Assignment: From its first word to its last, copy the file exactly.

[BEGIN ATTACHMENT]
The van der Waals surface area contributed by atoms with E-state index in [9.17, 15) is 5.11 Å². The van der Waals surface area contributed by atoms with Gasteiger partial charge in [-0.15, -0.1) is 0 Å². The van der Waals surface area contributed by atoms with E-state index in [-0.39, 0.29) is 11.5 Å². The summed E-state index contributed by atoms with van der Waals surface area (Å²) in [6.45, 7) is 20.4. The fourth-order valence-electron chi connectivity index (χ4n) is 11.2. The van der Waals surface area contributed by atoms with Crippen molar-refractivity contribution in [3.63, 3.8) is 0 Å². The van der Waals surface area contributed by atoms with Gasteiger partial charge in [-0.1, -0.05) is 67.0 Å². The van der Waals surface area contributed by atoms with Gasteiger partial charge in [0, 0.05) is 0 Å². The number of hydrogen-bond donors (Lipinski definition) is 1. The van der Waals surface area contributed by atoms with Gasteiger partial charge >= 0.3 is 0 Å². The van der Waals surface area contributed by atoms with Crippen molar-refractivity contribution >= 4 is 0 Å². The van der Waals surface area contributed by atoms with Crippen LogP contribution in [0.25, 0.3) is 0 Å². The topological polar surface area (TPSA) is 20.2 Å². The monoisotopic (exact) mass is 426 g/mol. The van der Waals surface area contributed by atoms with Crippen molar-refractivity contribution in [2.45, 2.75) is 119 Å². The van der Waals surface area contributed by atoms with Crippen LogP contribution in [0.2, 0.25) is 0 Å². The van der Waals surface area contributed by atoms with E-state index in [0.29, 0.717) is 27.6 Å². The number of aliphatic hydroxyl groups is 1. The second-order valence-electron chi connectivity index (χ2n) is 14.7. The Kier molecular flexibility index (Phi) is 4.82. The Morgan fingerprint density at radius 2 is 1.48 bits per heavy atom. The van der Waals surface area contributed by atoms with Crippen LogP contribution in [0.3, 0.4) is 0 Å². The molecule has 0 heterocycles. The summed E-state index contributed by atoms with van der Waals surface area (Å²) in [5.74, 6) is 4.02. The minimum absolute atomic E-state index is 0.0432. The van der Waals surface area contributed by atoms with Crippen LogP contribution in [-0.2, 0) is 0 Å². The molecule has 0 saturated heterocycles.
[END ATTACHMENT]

The van der Waals surface area contributed by atoms with E-state index in [9.17, 15) is 5.11 Å². The van der Waals surface area contributed by atoms with Gasteiger partial charge in [-0.15, -0.1) is 0 Å². The van der Waals surface area contributed by atoms with E-state index in [-0.39, 0.29) is 11.5 Å². The summed E-state index contributed by atoms with van der Waals surface area (Å²) in [6.45, 7) is 20.4. The fourth-order valence-electron chi connectivity index (χ4n) is 11.2. The van der Waals surface area contributed by atoms with Crippen molar-refractivity contribution in [3.63, 3.8) is 0 Å². The van der Waals surface area contributed by atoms with Gasteiger partial charge in [-0.1, -0.05) is 67.0 Å². The van der Waals surface area contributed by atoms with Gasteiger partial charge in [0, 0.05) is 0 Å². The number of hydrogen-bond donors (Lipinski definition) is 1. The van der Waals surface area contributed by atoms with Gasteiger partial charge >= 0.3 is 0 Å². The van der Waals surface area contributed by atoms with Crippen molar-refractivity contribution >= 4 is 0 Å². The van der Waals surface area contributed by atoms with Crippen LogP contribution in [0.25, 0.3) is 0 Å². The topological polar surface area (TPSA) is 20.2 Å². The monoisotopic (exact) mass is 426 g/mol. The van der Waals surface area contributed by atoms with Crippen molar-refractivity contribution in [2.45, 2.75) is 119 Å². The van der Waals surface area contributed by atoms with Crippen LogP contribution in [0.2, 0.25) is 0 Å². The van der Waals surface area contributed by atoms with E-state index in [0.29, 0.717) is 27.6 Å². The number of aliphatic hydroxyl groups is 1. The second-order valence-electron chi connectivity index (χ2n) is 14.7. The Kier molecular flexibility index (Phi) is 4.82. The Morgan fingerprint density at radius 2 is 1.48 bits per heavy atom. The van der Waals surface area contributed by atoms with Crippen LogP contribution in [0.3, 0.4) is 0 Å². The molecule has 0 heterocycles. The summed E-state index contributed by atoms with van der Waals surface area (Å²) in [5.74, 6) is 4.02. The minimum absolute atomic E-state index is 0.0432. The van der Waals surface area contributed by atoms with Crippen LogP contribution in [-0.2, 0) is 0 Å². The molecule has 0 saturated heterocycles.